Anonymous
Hello!I I just have some questions to ask.
Recently I am very panic about HIV so I did the rapid HIV test today again after last week. And I got negative result like last time. I am not sure how meaningful it is and I know I need to do the test again. And today I got the blood test sending to the lab as well in the sexual health clinic at Idylwyld road.
I just want to know how the accuracy is for the 2 tests that I have done today (only 4 weeks after high risk action )
And I want to know what can cause the differences of the time that people need to make enough antibodies?
I received the message from the nurse who did the test for me and she said: The rapid test is 99% accurate and the one sent to the lab is 100% accurate for most people at 4 weeks. A small percentage of people need longer to show on the test. The most accurate test is at or after 12 weeks.
But what causes the difference of the time from different people to make antibiotics?
Thank you so much

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Anonymous
Hello,

Thank you for contacting the AIDS Vancouver Helpline! I would like to congratulate you for taking the initiative for your health and well-being by getting tested for HIV.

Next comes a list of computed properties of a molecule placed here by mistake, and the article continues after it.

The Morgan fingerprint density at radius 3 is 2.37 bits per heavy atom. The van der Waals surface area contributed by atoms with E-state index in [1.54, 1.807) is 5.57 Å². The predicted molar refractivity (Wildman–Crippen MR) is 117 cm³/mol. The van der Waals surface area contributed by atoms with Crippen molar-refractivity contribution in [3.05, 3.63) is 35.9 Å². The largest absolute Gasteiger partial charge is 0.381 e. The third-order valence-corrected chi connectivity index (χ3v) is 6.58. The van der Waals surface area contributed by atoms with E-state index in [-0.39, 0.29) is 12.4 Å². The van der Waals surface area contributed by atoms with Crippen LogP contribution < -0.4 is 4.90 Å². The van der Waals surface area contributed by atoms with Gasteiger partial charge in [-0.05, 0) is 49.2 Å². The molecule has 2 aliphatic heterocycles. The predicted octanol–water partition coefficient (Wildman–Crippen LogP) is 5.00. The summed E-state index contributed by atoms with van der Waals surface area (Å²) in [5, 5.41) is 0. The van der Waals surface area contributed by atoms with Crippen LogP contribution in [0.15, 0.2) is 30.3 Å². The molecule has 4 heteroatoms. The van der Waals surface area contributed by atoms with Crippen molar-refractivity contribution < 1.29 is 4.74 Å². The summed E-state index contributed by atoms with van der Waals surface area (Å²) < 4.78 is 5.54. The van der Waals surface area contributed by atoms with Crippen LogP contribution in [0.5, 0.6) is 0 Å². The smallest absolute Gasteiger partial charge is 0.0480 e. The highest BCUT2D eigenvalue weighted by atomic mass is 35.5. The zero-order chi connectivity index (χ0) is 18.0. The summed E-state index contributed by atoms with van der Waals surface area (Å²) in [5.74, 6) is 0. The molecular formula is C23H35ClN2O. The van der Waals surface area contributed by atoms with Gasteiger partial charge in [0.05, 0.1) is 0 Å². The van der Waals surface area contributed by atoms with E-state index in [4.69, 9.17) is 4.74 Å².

While there are HIV tests that are considered extremely accurate by 4-6 weeks in time (some are even 95% accurate after 4 weeks in the case of the Rapid Test), the standards for HIV testing set out by the World Health Organization state that all HIV tests are considered conclusive at 84 days or 12 weeks (3 months) after your last high risk exposure. With this said, your tests at 4 weeks are not considered conclusive and a test at 12 weeks is recommended.

With regards to your question about antibodies, the majority are formed within 21-25 days after infection. In some cases, certain groups of people have delayed antibody formations that makes it necessary to get tested at 6 months instead of 3 months. These groups include people who are currently undergoing chemotherapy, are receiving Hepatitis C treatment, have an underlying immunodeficiency, or have taken Post Exposure Prophylaxis (PEP). If you do not fall under these categories, then a test at 12 weeks is conclusive.

AIDS Vancouver still recommends that all sexually active people be tested on a regular basis for all sexually transmitted infections (STIs) including HIV on a schedule that works for them.

Please feel free to contact us if you have any further questions.

In good health,

Tiina, AIDS Vancouver Helpline Volunteer
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